For the past 30 years, Pamela Gentile has been photographing the San Francisco International Film Festival. She has also photographed the Telluride Film Festival, the Abu Dhabi Film Festival, and the San Francisco Silent Film Festival, among others. Her photos of film festivals have appeared locally and internationally in Vanity Fair and the New York Times and are collected in a permanent exhibition in San Francisco’s Presidio. Shot during screenings and events or in the odd moments in between, her photographs capture the atmosphere of a film festival in a personal visual narrative while her portraits of filmmakers and actors form an enduring historical record of the influential figures in world cinema.
Carrie Lozano is an award-winning documentary filmmaker and journalist. She currently consults for independent documentary filmmakers, facilitates the Bay Area Video Coalition’s National MediaMaker Fellowship, and works with the International Documentary Association to help identify ways to support filmmakers working in the journalism space. She was executive producer for documentaries at Al Jazeera America and senior producer of the network’s investigative series Fault Lines, where her team garnered numerous awards, including an Emmy, a Peabody, and several Headliner Awards. Among other work, she produced the Academy Award-nominated The Weather Underground. Her most recent film, The Ballad of Fred Hersch, premiered at Full Frame in 2016.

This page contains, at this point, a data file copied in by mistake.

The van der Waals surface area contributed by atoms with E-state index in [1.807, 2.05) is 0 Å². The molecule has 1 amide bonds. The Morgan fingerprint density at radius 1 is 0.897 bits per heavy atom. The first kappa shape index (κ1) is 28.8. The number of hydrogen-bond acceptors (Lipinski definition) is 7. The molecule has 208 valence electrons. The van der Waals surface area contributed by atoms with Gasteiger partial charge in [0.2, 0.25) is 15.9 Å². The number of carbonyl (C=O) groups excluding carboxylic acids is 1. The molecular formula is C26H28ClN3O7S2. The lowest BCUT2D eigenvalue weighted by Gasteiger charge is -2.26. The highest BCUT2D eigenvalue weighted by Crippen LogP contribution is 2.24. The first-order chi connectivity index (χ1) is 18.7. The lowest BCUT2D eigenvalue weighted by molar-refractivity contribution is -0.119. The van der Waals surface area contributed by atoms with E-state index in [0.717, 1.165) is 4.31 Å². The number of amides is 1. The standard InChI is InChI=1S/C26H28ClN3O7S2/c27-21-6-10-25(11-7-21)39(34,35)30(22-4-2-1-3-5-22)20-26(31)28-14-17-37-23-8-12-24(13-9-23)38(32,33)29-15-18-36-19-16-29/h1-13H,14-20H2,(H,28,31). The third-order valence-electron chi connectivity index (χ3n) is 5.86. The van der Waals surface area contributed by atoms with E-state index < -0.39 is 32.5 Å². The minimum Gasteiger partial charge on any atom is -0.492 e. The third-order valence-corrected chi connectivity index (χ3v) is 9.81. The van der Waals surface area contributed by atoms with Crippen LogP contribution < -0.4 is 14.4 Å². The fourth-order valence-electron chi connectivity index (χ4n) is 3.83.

George M. Rush is an attorney who has practiced law since 2001. Rush received his JD from University of California Hastings College of the Law (2000) and received his undergraduate degree in English from University of California at Berkeley (1996). He is dedicated to supporting independent filmmakers, stewarding them in the business and legal issues to make films both commercial and artistic successes. His clients include producers, directors, screenwriters, and investors in development, production, and distribution phases of filmmaking. Rush collects Soviet propaganda and is a fervent supporter of Cal football.
Joel Shepard has served as Film/Video Curator at Yerba Buena Center for the Arts since 1997. He was named “Best Local Film Programmer” by SF Weekly, and in 2014 the San Francisco Film Critics Circle gave him the Marlon Riggs Award for Courage & Vision in the Bay Area Film Community. He co-curates “New Filipino Cinema,” the largest annual showcase of independent film from the Philippines. Prior to joining YBCA, Shepard was Associate Director of SF Cinematheque, and film programmer for Film in the Cities and the University Film Society in Minneapolis/St. Paul. Shepard is a graduate of the School of the Art Institute of Chicago.